This Dark Age

A manual for life in the modern world.

By Daniel Schwindt

Judeo-Christian tradition

This doctrine presents itself in the Hebrew and Christian tradition through their respective scriptures, specifically the book of Daniel where finds two separate and distinct expressions. First it is elaborated through Nebuchadnezzar’s dream, in which a statue appears with a head of gold, chest and arms of silver, belly and thighs of bronze, legs of iron, and feet of clay mingled with iron. Within this passage, the image is explained to King Nebuchadnezzar as a sequence of “kingdoms.” Exegetes have, of course, gone to great lengths in their attempts to pin down precisely which historical kingdoms are in question, but this is not our concern at the moment. Traditional representations were understood to contain multiple levels of meaning, and thus traditional interpretation took this into account. So, while the attempt to link the “kingdoms” to specific historical peoples may be a valid pursuit, it is ultimately an inferior one, limited as it is to the historical layer of meaning, which is the lowest category of traditional interpretation. We are concerned here rather with the deepest and most profound category, which was called anagogical. In an anagogical context, therefore, the four metals do not correspond to four historical and geographically positioned peoples, but rather to the four Ages: Gold, Silver, Bronze, and Iron. The last substance (clay mingled with iron) represents the period of indistinction and chaos which we know as the Apocalypse.

The fact that modern exegetes do not mention this interpretation is a great demonstration of why ‘private interpretation’ of scripture always horrified the Church: it shows how much what we already think we know determines what we will get in our ‘Bible studies.’ Christians who do not attach themselves to a traditional framework are doomed to be limited by their methodology, not to mention their mentality, to discovering only the most literal and superficial meanings in their Scriptures.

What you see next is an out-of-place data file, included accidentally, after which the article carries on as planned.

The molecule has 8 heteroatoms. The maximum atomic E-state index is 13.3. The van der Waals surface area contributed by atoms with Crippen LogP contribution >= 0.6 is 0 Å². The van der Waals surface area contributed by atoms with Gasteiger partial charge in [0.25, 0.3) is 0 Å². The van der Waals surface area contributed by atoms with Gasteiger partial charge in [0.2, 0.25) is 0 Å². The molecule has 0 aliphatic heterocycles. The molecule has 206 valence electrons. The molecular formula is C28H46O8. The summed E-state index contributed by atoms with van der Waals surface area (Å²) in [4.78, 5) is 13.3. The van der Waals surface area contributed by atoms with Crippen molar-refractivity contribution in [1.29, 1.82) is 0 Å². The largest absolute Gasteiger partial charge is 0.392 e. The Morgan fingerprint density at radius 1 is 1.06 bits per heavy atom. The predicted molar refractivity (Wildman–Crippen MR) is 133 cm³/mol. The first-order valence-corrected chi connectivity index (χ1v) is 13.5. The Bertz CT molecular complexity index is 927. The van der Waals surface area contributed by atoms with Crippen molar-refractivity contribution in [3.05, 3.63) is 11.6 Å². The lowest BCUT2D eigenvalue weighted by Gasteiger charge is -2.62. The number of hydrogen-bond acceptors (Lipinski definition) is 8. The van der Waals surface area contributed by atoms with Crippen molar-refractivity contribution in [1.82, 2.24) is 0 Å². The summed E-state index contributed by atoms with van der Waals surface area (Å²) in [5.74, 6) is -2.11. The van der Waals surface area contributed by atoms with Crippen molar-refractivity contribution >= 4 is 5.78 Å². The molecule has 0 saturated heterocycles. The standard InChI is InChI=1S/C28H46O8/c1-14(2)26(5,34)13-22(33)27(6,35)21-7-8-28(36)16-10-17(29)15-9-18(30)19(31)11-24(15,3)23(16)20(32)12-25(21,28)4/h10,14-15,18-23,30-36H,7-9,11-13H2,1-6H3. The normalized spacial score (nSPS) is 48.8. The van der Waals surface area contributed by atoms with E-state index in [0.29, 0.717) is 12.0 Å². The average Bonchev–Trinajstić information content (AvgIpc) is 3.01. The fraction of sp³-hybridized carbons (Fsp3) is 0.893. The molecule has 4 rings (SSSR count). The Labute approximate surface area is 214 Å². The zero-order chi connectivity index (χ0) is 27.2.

There is some irony here: today’s Bible apologists lament about how methodologically narrow their atheistic, scientific, and materialist opponents have become, using this to explain their blasphemous conclusions. In all this they are correct, except that they have adopted the same narrowness in their own field, and it has had the same blasphemous results. A long history of exegetical technique was discarded, resulting in all interpretive possibilities reduced to only the literal, only the most perspicuous. Luckily this was not always the case, and therefore we find in St. Jerome’s writings the doctrine of the Ages clearly stated as well as man’s current position on the timeline properly identified. Another early Christian exegete of the Four Ages, Hippolytus, even went to far as to identify the “clay mingled with iron” with democracies!

Further, we are affirmed in our interpretation by Daniel’s second statement of the doctrine. The prophet receives a vision of four great beasts, each distinct from one another, each appearing more terrible than the one previous. The final beast is nothing if not an example of formlessness, multiplicity, and chaos, armed specifically with “iron teeth.” As the angel proceeds to explain, these beasts represent four periods of increasing disorder, the fourth of which will “devour the earth.” This should also be connected with the great “conglomerate beast” which appears in the book of Revelation.

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